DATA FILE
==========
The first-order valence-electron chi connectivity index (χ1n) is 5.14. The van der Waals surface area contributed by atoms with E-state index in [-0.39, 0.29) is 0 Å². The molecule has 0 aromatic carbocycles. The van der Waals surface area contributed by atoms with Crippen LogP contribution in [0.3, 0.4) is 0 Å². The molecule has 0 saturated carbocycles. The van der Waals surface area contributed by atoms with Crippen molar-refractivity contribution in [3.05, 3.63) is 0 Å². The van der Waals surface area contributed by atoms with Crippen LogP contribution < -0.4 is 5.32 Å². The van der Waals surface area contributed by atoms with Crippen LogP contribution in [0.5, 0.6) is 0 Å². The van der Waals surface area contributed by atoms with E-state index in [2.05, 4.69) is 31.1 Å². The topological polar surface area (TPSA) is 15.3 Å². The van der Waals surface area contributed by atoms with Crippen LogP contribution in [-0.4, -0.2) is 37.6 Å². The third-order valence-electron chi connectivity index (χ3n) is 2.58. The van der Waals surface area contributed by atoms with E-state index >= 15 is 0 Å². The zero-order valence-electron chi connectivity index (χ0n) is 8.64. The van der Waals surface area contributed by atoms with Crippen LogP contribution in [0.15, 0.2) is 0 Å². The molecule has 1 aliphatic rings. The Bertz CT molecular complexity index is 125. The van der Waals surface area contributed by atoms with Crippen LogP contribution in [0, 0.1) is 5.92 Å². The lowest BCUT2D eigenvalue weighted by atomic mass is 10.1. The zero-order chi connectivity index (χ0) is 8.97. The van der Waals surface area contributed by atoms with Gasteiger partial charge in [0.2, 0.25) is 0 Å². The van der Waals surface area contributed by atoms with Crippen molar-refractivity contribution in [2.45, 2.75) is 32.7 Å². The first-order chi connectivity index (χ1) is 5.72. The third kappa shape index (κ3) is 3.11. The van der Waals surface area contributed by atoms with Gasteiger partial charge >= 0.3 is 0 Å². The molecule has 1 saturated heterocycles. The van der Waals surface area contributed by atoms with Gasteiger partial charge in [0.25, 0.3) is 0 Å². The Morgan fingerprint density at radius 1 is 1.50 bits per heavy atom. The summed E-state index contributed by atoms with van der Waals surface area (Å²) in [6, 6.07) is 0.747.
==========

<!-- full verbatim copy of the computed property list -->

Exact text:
The first-order valence-electron chi connectivity index (χ1n) is 5.14. The van der Waals surface area contributed by atoms with E-state index in [-0.39, 0.29) is 0 Å². The molecule has 0 aromatic carbocycles. The van der Waals surface area contributed by atoms with Crippen LogP contribution in [0.3, 0.4) is 0 Å². The molecule has 0 saturated carbocycles. The van der Waals surface area contributed by atoms with Crippen molar-refractivity contribution in [3.05, 3.63) is 0 Å². The van der Waals surface area contributed by atoms with Crippen LogP contribution < -0.4 is 5.32 Å². The van der Waals surface area contributed by atoms with Crippen LogP contribution in [0.5, 0.6) is 0 Å². The van der Waals surface area contributed by atoms with E-state index in [2.05, 4.69) is 31.1 Å². The topological polar surface area (TPSA) is 15.3 Å². The van der Waals surface area contributed by atoms with Crippen LogP contribution in [-0.4, -0.2) is 37.6 Å². The third-order valence-electron chi connectivity index (χ3n) is 2.58. The van der Waals surface area contributed by atoms with E-state index >= 15 is 0 Å². The zero-order valence-electron chi connectivity index (χ0n) is 8.64. The van der Waals surface area contributed by atoms with Crippen LogP contribution in [0.15, 0.2) is 0 Å². The molecule has 1 aliphatic rings. The Bertz CT molecular complexity index is 125. The van der Waals surface area contributed by atoms with Crippen LogP contribution in [0, 0.1) is 5.92 Å². The lowest BCUT2D eigenvalue weighted by atomic mass is 10.1. The zero-order chi connectivity index (χ0) is 8.97. The van der Waals surface area contributed by atoms with Gasteiger partial charge in [0.2, 0.25) is 0 Å². The van der Waals surface area contributed by atoms with Crippen molar-refractivity contribution in [2.45, 2.75) is 32.7 Å². The first-order chi connectivity index (χ1) is 5.72. The third kappa shape index (κ3) is 3.11. The van der Waals surface area contributed by atoms with Gasteiger partial charge >= 0.3 is 0 Å². The molecule has 1 saturated heterocycles. The van der Waals surface area contributed by atoms with Gasteiger partial charge in [0.25, 0.3) is 0 Å². The Morgan fingerprint density at radius 1 is 1.50 bits per heavy atom. The summed E-state index contributed by atoms with van der Waals surface area (Å²) in [6, 6.07) is 0.747.